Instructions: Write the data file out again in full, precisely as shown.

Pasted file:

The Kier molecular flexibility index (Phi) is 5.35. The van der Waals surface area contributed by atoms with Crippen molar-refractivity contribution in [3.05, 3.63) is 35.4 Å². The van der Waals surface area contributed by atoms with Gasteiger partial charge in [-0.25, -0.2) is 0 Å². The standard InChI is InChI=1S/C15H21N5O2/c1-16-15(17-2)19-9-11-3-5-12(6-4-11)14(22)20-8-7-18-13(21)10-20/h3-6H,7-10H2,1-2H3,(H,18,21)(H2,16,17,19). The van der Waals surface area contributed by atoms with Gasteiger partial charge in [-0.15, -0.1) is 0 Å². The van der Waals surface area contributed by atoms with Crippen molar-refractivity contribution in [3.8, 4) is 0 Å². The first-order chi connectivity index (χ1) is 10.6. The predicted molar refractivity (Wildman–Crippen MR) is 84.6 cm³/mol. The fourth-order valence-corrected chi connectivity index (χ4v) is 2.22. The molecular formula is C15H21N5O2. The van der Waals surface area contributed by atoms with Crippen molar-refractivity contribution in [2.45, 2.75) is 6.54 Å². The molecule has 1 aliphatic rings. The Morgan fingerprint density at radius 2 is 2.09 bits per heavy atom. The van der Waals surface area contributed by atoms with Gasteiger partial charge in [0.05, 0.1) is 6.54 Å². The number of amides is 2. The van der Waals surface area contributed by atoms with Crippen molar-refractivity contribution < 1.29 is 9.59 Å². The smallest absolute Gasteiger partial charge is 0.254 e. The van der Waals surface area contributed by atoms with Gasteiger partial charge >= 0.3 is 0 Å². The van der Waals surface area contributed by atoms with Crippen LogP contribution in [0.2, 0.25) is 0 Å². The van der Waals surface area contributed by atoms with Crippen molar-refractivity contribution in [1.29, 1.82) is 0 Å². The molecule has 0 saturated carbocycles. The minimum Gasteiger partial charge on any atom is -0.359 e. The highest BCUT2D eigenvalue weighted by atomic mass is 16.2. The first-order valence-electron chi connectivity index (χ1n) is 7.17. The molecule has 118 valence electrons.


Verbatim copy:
The Kier molecular flexibility index (Phi) is 5.35. The van der Waals surface area contributed by atoms with Crippen molar-refractivity contribution in [3.05, 3.63) is 35.4 Å². The van der Waals surface area contributed by atoms with Gasteiger partial charge in [-0.25, -0.2) is 0 Å². The standard InChI is InChI=1S/C15H21N5O2/c1-16-15(17-2)19-9-11-3-5-12(6-4-11)14(22)20-8-7-18-13(21)10-20/h3-6H,7-10H2,1-2H3,(H,18,21)(H2,16,17,19). The van der Waals surface area contributed by atoms with Gasteiger partial charge in [-0.15, -0.1) is 0 Å². The van der Waals surface area contributed by atoms with Crippen molar-refractivity contribution in [3.8, 4) is 0 Å². The first-order chi connectivity index (χ1) is 10.6. The predicted molar refractivity (Wildman–Crippen MR) is 84.6 cm³/mol. The fourth-order valence-corrected chi connectivity index (χ4v) is 2.22. The molecular formula is C15H21N5O2. The van der Waals surface area contributed by atoms with Crippen molar-refractivity contribution in [2.45, 2.75) is 6.54 Å². The molecule has 1 aliphatic rings. The Morgan fingerprint density at radius 2 is 2.09 bits per heavy atom. The van der Waals surface area contributed by atoms with Gasteiger partial charge in [0.05, 0.1) is 6.54 Å². The number of amides is 2. The van der Waals surface area contributed by atoms with Crippen molar-refractivity contribution < 1.29 is 9.59 Å². The smallest absolute Gasteiger partial charge is 0.254 e. The van der Waals surface area contributed by atoms with Gasteiger partial charge >= 0.3 is 0 Å². The van der Waals surface area contributed by atoms with Crippen LogP contribution in [0.2, 0.25) is 0 Å². The van der Waals surface area contributed by atoms with Crippen molar-refractivity contribution in [1.29, 1.82) is 0 Å². The molecule has 0 saturated carbocycles. The minimum Gasteiger partial charge on any atom is -0.359 e. The highest BCUT2D eigenvalue weighted by atomic mass is 16.2. The first-order valence-electron chi connectivity index (χ1n) is 7.17. The molecule has 118 valence electrons.